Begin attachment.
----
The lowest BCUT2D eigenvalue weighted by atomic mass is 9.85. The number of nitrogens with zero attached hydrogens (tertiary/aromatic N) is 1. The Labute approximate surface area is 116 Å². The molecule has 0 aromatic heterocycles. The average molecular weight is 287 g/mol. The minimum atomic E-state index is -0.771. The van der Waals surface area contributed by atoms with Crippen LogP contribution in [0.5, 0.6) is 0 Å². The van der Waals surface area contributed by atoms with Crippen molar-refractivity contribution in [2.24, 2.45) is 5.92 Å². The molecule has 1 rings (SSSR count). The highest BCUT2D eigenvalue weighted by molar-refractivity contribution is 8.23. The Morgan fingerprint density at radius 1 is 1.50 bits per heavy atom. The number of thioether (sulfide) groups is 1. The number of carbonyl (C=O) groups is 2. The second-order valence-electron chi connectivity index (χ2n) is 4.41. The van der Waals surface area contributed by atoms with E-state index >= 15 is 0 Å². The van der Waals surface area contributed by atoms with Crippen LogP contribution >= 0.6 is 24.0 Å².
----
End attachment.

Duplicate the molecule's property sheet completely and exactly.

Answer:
The lowest BCUT2D eigenvalue weighted by atomic mass is 9.85. The number of nitrogens with zero attached hydrogens (tertiary/aromatic N) is 1. The Labute approximate surface area is 116 Å². The molecule has 0 aromatic heterocycles. The average molecular weight is 287 g/mol. The minimum atomic E-state index is -0.771. The van der Waals surface area contributed by atoms with Crippen LogP contribution in [0.5, 0.6) is 0 Å². The van der Waals surface area contributed by atoms with Crippen molar-refractivity contribution in [2.24, 2.45) is 5.92 Å². The molecule has 1 rings (SSSR count). The highest BCUT2D eigenvalue weighted by molar-refractivity contribution is 8.23. The Morgan fingerprint density at radius 1 is 1.50 bits per heavy atom. The number of thioether (sulfide) groups is 1. The number of carbonyl (C=O) groups is 2. The second-order valence-electron chi connectivity index (χ2n) is 4.41. The van der Waals surface area contributed by atoms with E-state index >= 15 is 0 Å². The van der Waals surface area contributed by atoms with Crippen LogP contribution >= 0.6 is 24.0 Å².